Sunday, March 18, 1951 - 30:00 - NBC, sponsored by Trans-World Airlines
Blind Date
Guest Chaperone Glenda Farrell
Broadcasting from New York City, a paratrooper and a ship’s cook vie for a date with an aspiring actress, an Army private and a Navy musician try to make a date with a radio actress, and a PFC paratrooper and another Navy musician compete for an evening out with a New York actress and model. The winners receive dinner at the Stork Club, tickets to the Broadway musical “Marinka” and also tickets to the new 20th Century Fox Technicolor musical “State Fair.” Teddy Rath conducts the orchestra and Ken Roberts is the announcer.
Friday, August 31, 1945 - 8:00-8:30 PM - 30:00 - ABC, sponsored by Etiquette Deodorant and Hinds Hand Cream
Guest Chaperone Hazel Brooks
Broadcasting from New York City, a Marine private and a Coast Guard radar man vie for a date with an American Airlines stewardess, a Navy sonar man and an Army corporal try to make a date with a dark-haired beauty from Syracuse, and an Army PFC and a Navy coxman compete to date another stewardess. The winners receive dinner at the Stork Club, tickets to the Broadway musical “Marinka” and also tickets to the film “Duffy’s Tavern.” Teddy Rath conducts the orchestra and Ken Roberts is the announcer.
Friday. September 28, 1945- 8:00-8:30 PM - 30:00 - ABC (WJZ New York aircheck), sponsored by Pebeco Toothpaste and Hinds Hand Cream
Four Star Playhouse
The Hunted
Robert Cummings, Lurene Tuttle, and William Conrad star in a tense story about a man named Fred Woodard, new in town, who comes to the aid of a young lady being followed by a mysterious man with a white scarf around his neck. Fred soon finds himself mixed up in a web of deception, theft, madness -- and murder. Based on the Cosmopolitan Magazine short story by Maurice Beaudine Jr. and adapted for radio by Milton Geiger, the program is directed by Warren Lewis, with music composed and conducted by Albert Harris; also featured in the cast are Wilms Herbert, Lawrence Dobkin, and announcer Edward King.
Sunday, August 14, 1949 - 30:00 - NBC, sustaining
The Incredible Anna Lee
This farcical comedy about an enthusiastic and overly dramatic Hollywood movie star and her long-suffering publicist stars Rosalind Russell and Frank Lovejoy. Based on the Cosmopolitan Magazine story by Robert Carson and adapted for radio by Milton Geiger, the program is directed by Warren Lewis, with music composed and conducted by Albert Harris; also featured in the cast are Betty Moran, George Neise, Ken Christy, and announcer Edward King.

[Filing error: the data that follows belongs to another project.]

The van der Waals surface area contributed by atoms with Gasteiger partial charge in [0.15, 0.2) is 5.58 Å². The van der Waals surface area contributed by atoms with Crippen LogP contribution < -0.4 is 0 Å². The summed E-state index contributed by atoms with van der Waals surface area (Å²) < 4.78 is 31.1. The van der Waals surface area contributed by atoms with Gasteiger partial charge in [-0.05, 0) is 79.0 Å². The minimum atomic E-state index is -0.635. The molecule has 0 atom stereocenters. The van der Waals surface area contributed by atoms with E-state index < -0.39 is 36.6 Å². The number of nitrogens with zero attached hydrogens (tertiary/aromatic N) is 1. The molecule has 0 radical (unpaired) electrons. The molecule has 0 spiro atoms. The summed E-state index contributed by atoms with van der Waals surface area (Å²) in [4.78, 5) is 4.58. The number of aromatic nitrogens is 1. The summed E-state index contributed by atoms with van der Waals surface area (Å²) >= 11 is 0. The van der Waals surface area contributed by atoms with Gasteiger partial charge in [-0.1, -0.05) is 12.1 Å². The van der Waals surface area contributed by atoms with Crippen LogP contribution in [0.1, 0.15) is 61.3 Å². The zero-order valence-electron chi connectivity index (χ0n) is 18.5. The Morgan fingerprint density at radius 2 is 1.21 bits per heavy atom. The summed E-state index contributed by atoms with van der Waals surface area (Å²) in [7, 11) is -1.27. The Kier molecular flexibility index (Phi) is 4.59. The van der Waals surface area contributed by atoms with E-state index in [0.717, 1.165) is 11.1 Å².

Sunday, August 21, 1949 - 30:00 - NBC, sustaining
Easy Aces
Audition - 222
Ace is surprised and upset to find that Jane’s brother, recently married to a wealthy young lady and newly back from his honeymoon, has charged two new $40.00 flannel suits with accessories to Ace’s account at a local department store.
15:00 - ZIV syndication
Audition - 749
Jane has been called for jury duty, so Ace and Marge vainly attempt to explain to her what will be expected from her as a potential juror.
15:00 - ZIV syndication
Audition - 750
In an episode featuring appearances by radio stalwarts Alan Reed and John Brown, Jane answers her summons and appears in court as a potential juror. Will American justice ever be the same again?
15:00 - ZIV syndication
Audition - 922
Jane writes a letter to her sister, thanking her for sending a book as a gift. Jane didn’t particularly enjoy the book - seems it was too “wishy-squishy” - and reminisces about the wonderful books she read as a young student.
15:00 - ZIV syndication
The Bob & Ray Show
A Vacation at Lake Chipmunk (AFRS #17)
Mary McGoon complains that her Bob and Ray Surgeon Kit hasn’t yet arrived - and neither has her official Burglar Kit, either. Meantime, Windy Sturdley from the Lake Chipmunk Chamber of Commerce calls in to recommend a vacation in Maine and O. Leo Leahy makes a personal appearance to describe his unique profession. The “Bob and Ray Orchestra” perform “Tabu.”
Tuesday, August 7, 1951 - 15:00 - NBC/AFRS rebroadcast
The Bob and Ray Radio Script Writing School (AFRS #18)
Bob, Ray, and Mary McGoon discuss Steve Bosco’s latest attempt to publicize the show, the musicians perform a creative rendition of “I Got Rhythm,” and we enjoy another lesson in professional radio writing -- this time concerning essential plot points for crime shows.
Wednesday, August 8, 1951 - 15:00 - NBC/AFRS rebroadcast
Pretty Please (AFRS #97)
A particularly diverse program, in which we hear of baby opossums, ham, gas mains, and the life of a professional game show contestant -- plus “guess the tune” with disc jockey Corby Loftis, an on-air disc jockey audition with Tex Blaisdell, and the musical selection “A Kiss to Build a Dream On.”
Wednesday, December 12, 1951 - 15:00 - NBC/AFRS rebroadcast
The Tex and Mary McGoon Show (AFRS #98)